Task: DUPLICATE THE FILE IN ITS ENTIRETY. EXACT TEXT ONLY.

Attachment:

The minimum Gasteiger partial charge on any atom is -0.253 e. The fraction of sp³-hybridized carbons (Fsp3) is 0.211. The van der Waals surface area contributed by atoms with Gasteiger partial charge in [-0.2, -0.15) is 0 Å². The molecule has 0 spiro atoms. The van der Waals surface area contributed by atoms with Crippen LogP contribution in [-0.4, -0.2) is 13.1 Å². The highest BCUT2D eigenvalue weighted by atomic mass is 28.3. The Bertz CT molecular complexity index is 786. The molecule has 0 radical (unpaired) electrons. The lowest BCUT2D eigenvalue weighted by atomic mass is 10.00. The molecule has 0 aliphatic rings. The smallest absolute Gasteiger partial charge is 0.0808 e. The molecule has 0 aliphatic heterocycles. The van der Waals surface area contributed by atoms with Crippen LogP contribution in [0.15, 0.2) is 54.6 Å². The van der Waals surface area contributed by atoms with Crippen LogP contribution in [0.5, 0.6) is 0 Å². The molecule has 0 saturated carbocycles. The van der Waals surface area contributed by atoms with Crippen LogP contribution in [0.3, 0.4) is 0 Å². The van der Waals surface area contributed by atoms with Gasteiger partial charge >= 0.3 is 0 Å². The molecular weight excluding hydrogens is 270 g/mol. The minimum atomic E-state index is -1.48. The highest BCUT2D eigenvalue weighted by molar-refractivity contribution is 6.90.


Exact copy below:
The minimum Gasteiger partial charge on any atom is -0.253 e. The fraction of sp³-hybridized carbons (Fsp3) is 0.211. The van der Waals surface area contributed by atoms with Gasteiger partial charge in [-0.2, -0.15) is 0 Å². The molecule has 0 spiro atoms. The van der Waals surface area contributed by atoms with Crippen LogP contribution in [-0.4, -0.2) is 13.1 Å². The highest BCUT2D eigenvalue weighted by atomic mass is 28.3. The Bertz CT molecular complexity index is 786. The molecule has 0 radical (unpaired) electrons. The lowest BCUT2D eigenvalue weighted by atomic mass is 10.00. The molecule has 0 aliphatic rings. The smallest absolute Gasteiger partial charge is 0.0808 e. The molecule has 0 aliphatic heterocycles. The van der Waals surface area contributed by atoms with Crippen LogP contribution in [0.15, 0.2) is 54.6 Å². The van der Waals surface area contributed by atoms with Crippen LogP contribution in [0.5, 0.6) is 0 Å². The molecule has 0 saturated carbocycles. The van der Waals surface area contributed by atoms with Crippen LogP contribution in [0.3, 0.4) is 0 Å². The van der Waals surface area contributed by atoms with Gasteiger partial charge >= 0.3 is 0 Å². The molecular weight excluding hydrogens is 270 g/mol. The minimum atomic E-state index is -1.48. The highest BCUT2D eigenvalue weighted by molar-refractivity contribution is 6.90.